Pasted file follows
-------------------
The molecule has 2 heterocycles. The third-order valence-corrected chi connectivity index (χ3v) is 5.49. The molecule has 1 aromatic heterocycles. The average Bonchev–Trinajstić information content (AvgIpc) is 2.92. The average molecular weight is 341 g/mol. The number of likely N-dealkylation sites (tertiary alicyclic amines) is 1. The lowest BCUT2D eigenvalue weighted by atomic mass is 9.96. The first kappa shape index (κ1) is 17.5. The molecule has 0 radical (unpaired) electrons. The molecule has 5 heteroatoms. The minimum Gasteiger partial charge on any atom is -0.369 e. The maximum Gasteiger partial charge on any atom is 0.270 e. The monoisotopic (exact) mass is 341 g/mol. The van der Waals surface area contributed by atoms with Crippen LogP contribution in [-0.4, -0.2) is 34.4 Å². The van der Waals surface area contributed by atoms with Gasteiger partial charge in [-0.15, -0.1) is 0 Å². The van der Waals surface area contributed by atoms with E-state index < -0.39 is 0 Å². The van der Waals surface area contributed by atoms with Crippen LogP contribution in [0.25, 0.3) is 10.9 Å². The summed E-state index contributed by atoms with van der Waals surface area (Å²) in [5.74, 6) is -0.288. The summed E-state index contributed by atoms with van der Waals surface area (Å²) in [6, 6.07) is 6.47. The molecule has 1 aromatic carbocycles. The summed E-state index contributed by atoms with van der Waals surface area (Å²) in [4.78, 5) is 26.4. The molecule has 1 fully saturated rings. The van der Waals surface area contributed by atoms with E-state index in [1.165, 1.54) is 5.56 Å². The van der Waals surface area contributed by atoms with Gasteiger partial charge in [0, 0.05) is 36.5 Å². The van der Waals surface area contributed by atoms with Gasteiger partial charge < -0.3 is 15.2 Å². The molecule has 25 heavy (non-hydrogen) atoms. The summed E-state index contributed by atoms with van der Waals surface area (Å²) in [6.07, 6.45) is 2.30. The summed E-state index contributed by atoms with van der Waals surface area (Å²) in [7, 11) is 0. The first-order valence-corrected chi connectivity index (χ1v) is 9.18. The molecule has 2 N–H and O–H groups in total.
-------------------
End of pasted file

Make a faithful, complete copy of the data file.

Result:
The molecule has 2 heterocycles. The third-order valence-corrected chi connectivity index (χ3v) is 5.49. The molecule has 1 aromatic heterocycles. The average Bonchev–Trinajstić information content (AvgIpc) is 2.92. The average molecular weight is 341 g/mol. The number of likely N-dealkylation sites (tertiary alicyclic amines) is 1. The lowest BCUT2D eigenvalue weighted by atomic mass is 9.96. The first kappa shape index (κ1) is 17.5. The molecule has 0 radical (unpaired) electrons. The molecule has 5 heteroatoms. The minimum Gasteiger partial charge on any atom is -0.369 e. The maximum Gasteiger partial charge on any atom is 0.270 e. The monoisotopic (exact) mass is 341 g/mol. The van der Waals surface area contributed by atoms with Crippen LogP contribution in [-0.4, -0.2) is 34.4 Å². The van der Waals surface area contributed by atoms with Gasteiger partial charge in [-0.15, -0.1) is 0 Å². The van der Waals surface area contributed by atoms with E-state index < -0.39 is 0 Å². The van der Waals surface area contributed by atoms with Crippen LogP contribution in [0.25, 0.3) is 10.9 Å². The summed E-state index contributed by atoms with van der Waals surface area (Å²) in [5.74, 6) is -0.288. The summed E-state index contributed by atoms with van der Waals surface area (Å²) in [6, 6.07) is 6.47. The molecule has 1 aromatic carbocycles. The summed E-state index contributed by atoms with van der Waals surface area (Å²) in [4.78, 5) is 26.4. The molecule has 1 fully saturated rings. The van der Waals surface area contributed by atoms with E-state index in [1.165, 1.54) is 5.56 Å². The van der Waals surface area contributed by atoms with Gasteiger partial charge in [0, 0.05) is 36.5 Å². The van der Waals surface area contributed by atoms with Gasteiger partial charge < -0.3 is 15.2 Å². The molecule has 25 heavy (non-hydrogen) atoms. The summed E-state index contributed by atoms with van der Waals surface area (Å²) in [6.07, 6.45) is 2.30. The summed E-state index contributed by atoms with van der Waals surface area (Å²) in [7, 11) is 0. The first-order valence-corrected chi connectivity index (χ1v) is 9.18. The molecule has 2 N–H and O–H groups in total.